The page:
Unity

Again on my way to work, I came across a thought that sparked a blog post idea. This time, I was not listening to Mornings with Brant, rather I had come across one of those sermons on the radio that I usually just flip straight past. However, this time I stopped. The topic was unity. They were discussing this topic in reference to the need for unity in the church, but it definitely applies to marriage. I wish I could give the pastor credit, but I only listened to 10 minutes of the sermon before I pulled into my office. The pastor talked about what he believes are the three key components of unity.

Unity

1) Shared Vision

Just like in a company, a husband and wife should have a common vision that guides all decisions that are made within the marriage. My friend and pastor Ray McKelvy, has recommended for a long time that Casey and I create a mission statement. We’ve put it off time and time again, but this sermon reminded me that it’s necessary for us to take the time to develop our family mission statement.

2) Common Values

Basically, you have to agree with the way the vision will be accomplished. The values should always fall in line with the vision.

3) Shared Expectations of Behavior

This is one that most people forget to address. We would have, but pre-engagement and pre-martial counseling (which I recommend both) forced us to lay our expectations on the table. I don’t believe it’s realistic to think that I or anyone will have all or even most of our expectations met, but sharing them is important. According to the pastor, the Bible gives us clear guidance in this area. In fact, it’s one of the verses I was working on memorizing during Casey and I’s courtship.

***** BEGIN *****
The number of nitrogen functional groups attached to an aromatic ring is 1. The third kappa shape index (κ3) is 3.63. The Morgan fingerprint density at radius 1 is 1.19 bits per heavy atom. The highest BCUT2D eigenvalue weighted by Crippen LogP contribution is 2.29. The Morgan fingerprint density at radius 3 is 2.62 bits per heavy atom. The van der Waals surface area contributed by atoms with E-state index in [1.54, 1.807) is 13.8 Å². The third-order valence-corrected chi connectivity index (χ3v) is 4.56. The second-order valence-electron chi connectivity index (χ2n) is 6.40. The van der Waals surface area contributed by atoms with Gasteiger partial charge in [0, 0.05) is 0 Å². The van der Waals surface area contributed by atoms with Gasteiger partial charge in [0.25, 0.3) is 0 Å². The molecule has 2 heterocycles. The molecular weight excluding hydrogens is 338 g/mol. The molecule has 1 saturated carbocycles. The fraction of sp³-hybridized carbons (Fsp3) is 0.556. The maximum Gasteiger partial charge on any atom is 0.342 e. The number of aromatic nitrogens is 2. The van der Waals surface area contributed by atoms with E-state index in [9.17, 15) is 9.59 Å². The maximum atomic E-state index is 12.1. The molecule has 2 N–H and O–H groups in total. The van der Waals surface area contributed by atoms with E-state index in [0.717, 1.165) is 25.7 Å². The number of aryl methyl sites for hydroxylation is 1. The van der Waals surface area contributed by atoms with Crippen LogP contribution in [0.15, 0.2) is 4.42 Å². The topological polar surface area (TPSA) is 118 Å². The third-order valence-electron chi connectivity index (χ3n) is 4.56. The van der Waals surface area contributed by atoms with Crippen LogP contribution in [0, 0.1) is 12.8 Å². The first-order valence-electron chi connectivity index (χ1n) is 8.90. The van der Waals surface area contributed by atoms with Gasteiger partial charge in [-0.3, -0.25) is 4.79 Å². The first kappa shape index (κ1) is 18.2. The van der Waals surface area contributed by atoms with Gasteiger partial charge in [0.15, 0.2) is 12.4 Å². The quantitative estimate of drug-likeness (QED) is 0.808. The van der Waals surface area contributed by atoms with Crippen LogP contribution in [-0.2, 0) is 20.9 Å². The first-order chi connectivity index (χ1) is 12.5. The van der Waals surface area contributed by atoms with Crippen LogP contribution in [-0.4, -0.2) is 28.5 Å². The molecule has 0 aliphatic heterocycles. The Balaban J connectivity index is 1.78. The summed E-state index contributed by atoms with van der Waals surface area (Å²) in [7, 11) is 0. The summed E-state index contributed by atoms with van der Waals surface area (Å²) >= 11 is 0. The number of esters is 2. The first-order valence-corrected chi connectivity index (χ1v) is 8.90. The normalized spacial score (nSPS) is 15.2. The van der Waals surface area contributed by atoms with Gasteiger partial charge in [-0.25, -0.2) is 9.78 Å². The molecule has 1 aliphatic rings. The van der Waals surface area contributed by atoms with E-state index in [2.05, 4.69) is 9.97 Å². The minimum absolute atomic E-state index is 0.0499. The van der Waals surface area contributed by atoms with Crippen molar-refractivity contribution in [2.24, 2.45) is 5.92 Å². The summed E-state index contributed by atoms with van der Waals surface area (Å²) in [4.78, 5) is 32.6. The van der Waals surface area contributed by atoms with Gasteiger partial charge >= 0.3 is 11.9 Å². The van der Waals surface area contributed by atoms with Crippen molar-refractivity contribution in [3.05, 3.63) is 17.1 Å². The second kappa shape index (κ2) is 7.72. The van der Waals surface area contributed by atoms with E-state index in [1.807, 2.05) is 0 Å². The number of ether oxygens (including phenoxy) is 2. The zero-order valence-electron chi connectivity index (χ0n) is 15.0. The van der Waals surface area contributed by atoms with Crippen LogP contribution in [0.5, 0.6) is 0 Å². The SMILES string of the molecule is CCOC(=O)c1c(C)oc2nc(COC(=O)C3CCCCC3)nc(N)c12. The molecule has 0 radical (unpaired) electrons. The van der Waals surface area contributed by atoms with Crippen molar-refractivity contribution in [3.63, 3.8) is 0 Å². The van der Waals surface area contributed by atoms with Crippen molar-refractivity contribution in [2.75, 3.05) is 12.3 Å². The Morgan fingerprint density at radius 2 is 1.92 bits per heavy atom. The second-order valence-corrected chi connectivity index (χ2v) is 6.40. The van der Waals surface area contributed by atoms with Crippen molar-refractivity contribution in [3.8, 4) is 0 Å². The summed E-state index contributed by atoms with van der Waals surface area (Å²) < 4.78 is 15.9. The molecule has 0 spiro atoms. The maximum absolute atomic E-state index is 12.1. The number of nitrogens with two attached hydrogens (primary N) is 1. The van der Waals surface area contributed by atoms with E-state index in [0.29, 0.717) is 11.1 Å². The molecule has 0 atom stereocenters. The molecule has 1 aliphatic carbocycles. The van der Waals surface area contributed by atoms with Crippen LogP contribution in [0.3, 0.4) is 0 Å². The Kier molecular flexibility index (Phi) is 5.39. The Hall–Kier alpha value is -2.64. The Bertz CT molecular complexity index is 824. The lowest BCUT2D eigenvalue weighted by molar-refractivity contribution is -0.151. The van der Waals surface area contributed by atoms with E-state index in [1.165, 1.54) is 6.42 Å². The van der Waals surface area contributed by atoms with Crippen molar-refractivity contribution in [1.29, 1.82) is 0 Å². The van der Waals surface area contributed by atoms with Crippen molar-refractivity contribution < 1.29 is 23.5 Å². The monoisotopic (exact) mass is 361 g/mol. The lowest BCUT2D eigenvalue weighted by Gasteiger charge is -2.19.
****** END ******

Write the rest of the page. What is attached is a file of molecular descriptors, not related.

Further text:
Colossians 3: 12 Therefore, as God’s chosen people, holy and dearly loved, clothe yourselves with compassion, kindness, humility, gentleness and patience. 13 Bear with each other and forgive one another if any of you has a grievance against someone. Forgive as the Lord forgave you. 14 And over all these virtues put on love, which binds them all together in perfect unity.

After this clear picture of unity, the pastor went on to talk about the 3 main things that can deter unity. I was only able to catch two of the three: selfishness and destructive words. Anyone have thoughts on what the 3rd one might have been or should be?

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About Shana Bresnahan

www.MyMarriageInMotion.com Interactive media evangelist at Vanderbilt University Medical Center that truly loves life, loves God and loves others. Wife to Casey. Owner of Minny. Aunt to 11. Advocate of transparency. (Opinions my own)
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2 Responses to Unity

  1. Joshua says:

    I’ll bet unity would be hindered when a couple isn’t bound together by God. It’s probably hard to maintain unity if one or both partners is disconnected from relationship with Him.

    P.S. You’re right: mission statements are swell. And someone recently challenged me to write a vision statement for my life – different than a mission statement but quite clarifying and inspiring. I recommend the exercise of writing either kind of statement.

    • Joshua – I think you’re right on. I often find that Casey and I are most disconnected from each other when we are most disconnected from God. I’d love to hear your vision statement!

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